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Christian Revivals on the American Frontier

Reproduced from A History of Christian Theology: An Introduction
by William C. Placher, © 1983 William C. Placher

Many Americans on the frontier would have found Channing's rational religion neither intelligible nor striking nor appealing. Both Puritans and Unitarians preached to the same congregation week after week and could gradually educate their audience, but sermons on the frontier came only with the occasional visit of a traveling preacher. These itinerants had little chance to give much theological instruction; they focused on immediate conversions.

Beginning in the 1820s two Yale theologians, Nathaniel W. Taylor and Lyman Beecher, organized revival campaigns throughout Connecticut and beyond. Jonathan Edwards had believed that a revival would come in God's predestined time; Beecher and Taylor thought that effective preaching and good organization could create a revival. Beecher urged the cler8y "no longer to trust Providence, and expect God will vindicate his cause while we neglect the use of appropriate means."

Effective preaching involved telling people they had the freedom to choose between salvation and damnation. "The people did not need high-toned Calvinism on the point of dependence; they ... needed a long and vigorous prescription of free-agency."18 Revivalists, like Unitarians, moved away from predestination.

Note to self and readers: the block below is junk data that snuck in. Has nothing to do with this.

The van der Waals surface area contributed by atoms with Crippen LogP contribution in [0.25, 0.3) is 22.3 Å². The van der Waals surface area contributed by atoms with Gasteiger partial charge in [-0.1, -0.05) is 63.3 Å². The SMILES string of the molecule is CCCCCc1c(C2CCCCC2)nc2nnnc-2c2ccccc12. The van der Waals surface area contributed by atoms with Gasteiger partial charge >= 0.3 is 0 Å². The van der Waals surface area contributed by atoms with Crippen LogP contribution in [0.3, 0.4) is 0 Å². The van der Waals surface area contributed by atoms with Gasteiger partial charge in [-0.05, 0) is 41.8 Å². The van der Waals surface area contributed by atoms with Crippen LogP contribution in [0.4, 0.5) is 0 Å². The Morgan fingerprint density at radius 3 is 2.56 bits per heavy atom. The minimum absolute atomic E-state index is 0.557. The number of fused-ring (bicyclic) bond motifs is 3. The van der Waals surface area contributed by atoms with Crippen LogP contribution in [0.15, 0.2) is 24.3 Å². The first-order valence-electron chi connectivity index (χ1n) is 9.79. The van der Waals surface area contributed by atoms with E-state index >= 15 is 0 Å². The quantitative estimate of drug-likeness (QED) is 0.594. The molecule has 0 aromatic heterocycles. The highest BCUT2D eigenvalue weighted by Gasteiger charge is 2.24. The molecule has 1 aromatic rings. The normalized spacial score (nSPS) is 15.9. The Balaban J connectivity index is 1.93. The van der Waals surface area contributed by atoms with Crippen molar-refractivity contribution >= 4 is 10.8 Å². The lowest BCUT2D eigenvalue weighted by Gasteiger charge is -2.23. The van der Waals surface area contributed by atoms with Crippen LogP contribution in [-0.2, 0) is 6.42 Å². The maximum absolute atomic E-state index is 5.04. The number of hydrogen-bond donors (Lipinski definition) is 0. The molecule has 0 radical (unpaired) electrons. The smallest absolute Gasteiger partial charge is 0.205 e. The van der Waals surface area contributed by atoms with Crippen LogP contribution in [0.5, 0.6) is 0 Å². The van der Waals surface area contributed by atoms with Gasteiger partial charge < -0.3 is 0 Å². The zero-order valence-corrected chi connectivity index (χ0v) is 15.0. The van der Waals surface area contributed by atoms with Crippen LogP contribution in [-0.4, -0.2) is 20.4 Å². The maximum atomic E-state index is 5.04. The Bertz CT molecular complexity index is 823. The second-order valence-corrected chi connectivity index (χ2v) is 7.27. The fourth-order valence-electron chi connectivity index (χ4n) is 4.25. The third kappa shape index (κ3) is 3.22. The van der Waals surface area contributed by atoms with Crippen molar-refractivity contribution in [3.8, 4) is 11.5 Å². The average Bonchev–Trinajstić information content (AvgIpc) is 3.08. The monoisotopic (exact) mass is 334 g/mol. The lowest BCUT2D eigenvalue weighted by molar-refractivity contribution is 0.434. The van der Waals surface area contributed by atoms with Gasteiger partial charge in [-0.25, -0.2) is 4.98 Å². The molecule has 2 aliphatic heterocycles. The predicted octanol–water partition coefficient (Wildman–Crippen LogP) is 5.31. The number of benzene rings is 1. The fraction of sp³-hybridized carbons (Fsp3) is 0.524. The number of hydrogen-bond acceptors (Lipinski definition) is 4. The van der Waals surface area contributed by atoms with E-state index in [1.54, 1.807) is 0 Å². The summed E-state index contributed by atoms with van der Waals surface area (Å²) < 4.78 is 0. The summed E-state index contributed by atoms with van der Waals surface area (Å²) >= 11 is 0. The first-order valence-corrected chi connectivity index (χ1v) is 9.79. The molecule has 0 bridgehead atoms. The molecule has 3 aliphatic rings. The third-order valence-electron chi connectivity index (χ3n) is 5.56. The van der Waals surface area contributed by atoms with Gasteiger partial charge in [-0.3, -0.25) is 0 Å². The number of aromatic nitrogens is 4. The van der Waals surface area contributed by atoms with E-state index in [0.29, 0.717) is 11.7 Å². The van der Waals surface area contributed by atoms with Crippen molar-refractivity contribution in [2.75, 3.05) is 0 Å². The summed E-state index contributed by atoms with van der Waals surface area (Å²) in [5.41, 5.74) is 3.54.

At about the same time in upstate New York, Charles Grandison Finney carried the new style of revivalism several steps further. Finney prided himself on his lack of theological education. He thought that intellectual subtlety just gets in the way of good preaching. "We must have exciting, powerful preaching, or the devil will have the people, except what the Methodists can save."

Finney pioneered new techniques, like the "anxious bench" where those deemed near conversion came forward to sit and receive the focused attention of the whole congregation, and praying for recalcitrant relatives and friends by name. "Revival," he insisted, "is not a miracle, or dependent on a miracle in any sense. It is a purely philosophical [we would say "scientific"] result of the right use of the constituted means."

Under the influence of Finney and others, the "burned-over" district of upstate New York ("burned over" by the fires of successive revivals) came to have the reputation southern California has today as the natural home of all sorts of religious cults.